Anti-microbial resistance represents a significant current healthcare burden and future societal challenge.
This is exacerbated by a dearth of new antibiotics with novel mechanisms of action being identified and pursued. Bicycles may be well suited for this application as they resemble natural products but are fully chemically tunable. We have already identified a number of novel anti-microbials that may respond to this therapeutic need and are progressing these through pre-clinical assays. The O’Neil report in 2016 identified a pressing need to develop new anti-microbial therapeutics, forecasting that deaths from increasing anti-microbial resistance (AMR) could exceed those due to cancer by 2030. This prediction was upheld in a recent Lancet review (Lancet 2022 v399, i10325, p629-655). This is in part due to the lack of novel agents coming to market, as no new Gram negative treatments have been launched for over 30 years, and a general retreat by large pharma and biotechnology companies from the sector. We believe that our technology shares structural similarity with the majority of existing anti-microbial drugs, which are cyclic peptides.
Many anti-microbial compounds were identified from natural product screens and therefore, are not easily optimized due to their complex chemistry. In contrast, Bicycles are easily optimized using affinity maturation to generate structure activity relationships and then simple chemistry.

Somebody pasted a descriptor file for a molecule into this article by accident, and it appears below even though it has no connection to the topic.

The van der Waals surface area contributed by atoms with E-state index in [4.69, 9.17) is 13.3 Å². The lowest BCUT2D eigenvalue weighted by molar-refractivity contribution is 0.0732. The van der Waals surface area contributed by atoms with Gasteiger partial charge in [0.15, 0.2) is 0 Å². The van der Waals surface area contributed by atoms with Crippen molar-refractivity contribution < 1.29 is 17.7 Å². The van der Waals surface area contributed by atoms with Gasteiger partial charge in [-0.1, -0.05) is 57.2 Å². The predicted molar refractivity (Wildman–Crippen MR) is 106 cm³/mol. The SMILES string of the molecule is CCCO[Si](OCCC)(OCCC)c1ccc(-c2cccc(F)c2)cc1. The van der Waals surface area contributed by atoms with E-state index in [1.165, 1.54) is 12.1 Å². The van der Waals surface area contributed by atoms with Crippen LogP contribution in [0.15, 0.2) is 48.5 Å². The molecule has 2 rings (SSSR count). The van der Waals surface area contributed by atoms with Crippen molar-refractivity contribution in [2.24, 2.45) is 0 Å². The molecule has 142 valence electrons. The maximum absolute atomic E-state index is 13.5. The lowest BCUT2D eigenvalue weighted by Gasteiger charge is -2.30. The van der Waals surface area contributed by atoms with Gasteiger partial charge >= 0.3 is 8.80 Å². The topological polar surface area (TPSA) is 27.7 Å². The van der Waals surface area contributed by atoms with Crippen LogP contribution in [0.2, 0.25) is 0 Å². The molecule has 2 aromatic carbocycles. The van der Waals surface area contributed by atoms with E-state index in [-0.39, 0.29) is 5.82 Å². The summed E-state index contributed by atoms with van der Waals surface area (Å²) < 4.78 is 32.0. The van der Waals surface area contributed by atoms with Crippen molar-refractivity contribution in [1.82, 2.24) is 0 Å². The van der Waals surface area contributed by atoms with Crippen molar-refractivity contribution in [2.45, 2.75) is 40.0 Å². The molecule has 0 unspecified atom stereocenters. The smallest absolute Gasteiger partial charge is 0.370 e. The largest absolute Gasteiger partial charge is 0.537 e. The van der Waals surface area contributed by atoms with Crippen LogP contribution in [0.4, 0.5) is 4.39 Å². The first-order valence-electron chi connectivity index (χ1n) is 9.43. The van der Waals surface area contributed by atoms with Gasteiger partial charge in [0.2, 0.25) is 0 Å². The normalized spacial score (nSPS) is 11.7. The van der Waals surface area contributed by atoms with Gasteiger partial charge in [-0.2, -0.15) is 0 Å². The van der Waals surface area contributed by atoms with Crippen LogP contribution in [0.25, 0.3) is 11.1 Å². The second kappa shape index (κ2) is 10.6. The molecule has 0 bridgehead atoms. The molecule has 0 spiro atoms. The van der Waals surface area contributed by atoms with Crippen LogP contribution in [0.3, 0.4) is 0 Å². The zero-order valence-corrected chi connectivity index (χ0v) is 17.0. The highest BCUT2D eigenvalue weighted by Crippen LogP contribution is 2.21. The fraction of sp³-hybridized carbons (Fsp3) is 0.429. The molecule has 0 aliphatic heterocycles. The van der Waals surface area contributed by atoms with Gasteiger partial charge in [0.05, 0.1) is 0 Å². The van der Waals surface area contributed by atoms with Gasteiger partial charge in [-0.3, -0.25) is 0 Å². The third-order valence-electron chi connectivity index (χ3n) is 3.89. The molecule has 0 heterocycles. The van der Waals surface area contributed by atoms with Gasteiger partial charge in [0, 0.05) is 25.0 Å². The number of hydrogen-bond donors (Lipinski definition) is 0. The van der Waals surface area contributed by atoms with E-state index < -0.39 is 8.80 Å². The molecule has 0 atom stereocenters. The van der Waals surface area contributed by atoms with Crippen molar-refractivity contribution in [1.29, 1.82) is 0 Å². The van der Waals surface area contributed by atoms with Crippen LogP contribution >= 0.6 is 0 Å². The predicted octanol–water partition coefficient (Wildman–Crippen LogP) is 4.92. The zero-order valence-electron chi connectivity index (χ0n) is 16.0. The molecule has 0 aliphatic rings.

Bicycle is using its proprietary platform to try to address the significant healthcare challenge of antimicrobial resistance and has identified multiple Penicillin Binding Protein 3 (PBP3) inhibitors that target a range of bacterial pathogens of concern.
PBP3 are enzymes critical in the assembly of the bacterial cell wall and are the target of many existing well validated anti-microbials/penicillins. These drugs are becoming increasingly ineffective as resistance mechanisms in bacteria lead to their inactivation through their overuse and the upregulation of enzymes that cleave these agents via beta-lactam cleavage. Bicycles do not contain a beta-lactam ring, and so they may not be subject to the same resistance mechanisms and could potentially provide an alternative approach. Bicycle has used a series of awards from Innovate-UK (the innovation arm of the UK government) culminating in a recent significant Biomedical Catalyst award, and, in collaboration with expert investigators at the University of Warwick, is progressing these PBP3 inhibitors towards initial IND enabling toxicology testing